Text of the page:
Friday, July 20, 2012


The quality of a marriage is proven by its ability to tolerate an occasional "exception."-- Friedrich NietzscheLESSATTRIBUTION DETAIL »

 Getting married is a total crapshoot. There’s just no telling at the outset which marriages are going to work, and which ones will circle the drain awhile and go down finally, sucked up by the muck and mire of incompatibility and irreconcilable differences, mid-life crises and communication breakdowns. I think we all start out with the best intentions and a feeling of optimism about the future.

I’ve often wondered if it’s true that we all have one soul mate, and that if you find him or her you’re guaranteed to have a happy marriage. Hmmm…I’m not in the mood for that much philosophical thought. Besides, I prefer to wonder about more interesting things, like if you keep pushing the elevator button, does it really arrive faster?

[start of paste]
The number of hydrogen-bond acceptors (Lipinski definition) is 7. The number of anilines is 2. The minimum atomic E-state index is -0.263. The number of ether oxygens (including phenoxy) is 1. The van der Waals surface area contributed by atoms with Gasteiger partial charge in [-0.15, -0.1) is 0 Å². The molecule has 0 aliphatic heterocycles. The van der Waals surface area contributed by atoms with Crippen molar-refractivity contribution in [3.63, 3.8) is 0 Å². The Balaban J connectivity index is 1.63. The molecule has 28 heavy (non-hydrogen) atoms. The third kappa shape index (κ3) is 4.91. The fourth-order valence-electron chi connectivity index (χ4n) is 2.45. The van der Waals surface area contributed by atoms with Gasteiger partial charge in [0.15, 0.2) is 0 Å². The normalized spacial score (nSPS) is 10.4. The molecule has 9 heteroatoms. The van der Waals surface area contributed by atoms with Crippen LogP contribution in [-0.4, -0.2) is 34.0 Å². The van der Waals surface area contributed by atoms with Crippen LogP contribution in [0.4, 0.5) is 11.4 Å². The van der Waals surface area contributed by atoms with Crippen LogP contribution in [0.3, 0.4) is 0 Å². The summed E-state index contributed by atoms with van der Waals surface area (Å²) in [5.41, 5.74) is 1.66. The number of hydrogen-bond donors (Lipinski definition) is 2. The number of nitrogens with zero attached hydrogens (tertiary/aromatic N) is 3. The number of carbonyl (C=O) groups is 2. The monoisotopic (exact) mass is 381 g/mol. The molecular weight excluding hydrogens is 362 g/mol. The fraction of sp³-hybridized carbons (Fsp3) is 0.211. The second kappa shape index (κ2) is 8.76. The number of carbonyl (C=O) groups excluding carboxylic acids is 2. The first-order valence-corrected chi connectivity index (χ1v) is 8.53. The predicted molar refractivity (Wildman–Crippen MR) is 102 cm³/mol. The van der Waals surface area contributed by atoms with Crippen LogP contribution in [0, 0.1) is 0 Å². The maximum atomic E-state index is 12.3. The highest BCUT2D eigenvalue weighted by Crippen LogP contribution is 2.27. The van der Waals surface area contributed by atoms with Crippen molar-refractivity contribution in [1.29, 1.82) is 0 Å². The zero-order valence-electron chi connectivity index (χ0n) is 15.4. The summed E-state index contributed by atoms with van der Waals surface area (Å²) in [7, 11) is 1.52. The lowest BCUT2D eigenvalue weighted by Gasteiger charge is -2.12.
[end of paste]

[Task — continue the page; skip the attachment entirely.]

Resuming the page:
Ken and I celebrated our thirtieth anniversary this year. Do you know how long thirty years is? It’s a freaking long time. Ken likes to tell people we were babies when we got married. Age-wise we really weren’t babies, but in terms of life experience, I’d have to agree. We were in love and had excellent chemistry, so one sweltering summer day in his attic apartment, when he told me he wanted to marry me, after spending the afternoon in his ridiculously small twin bed, I said yes. We had been dating for a whopping four months.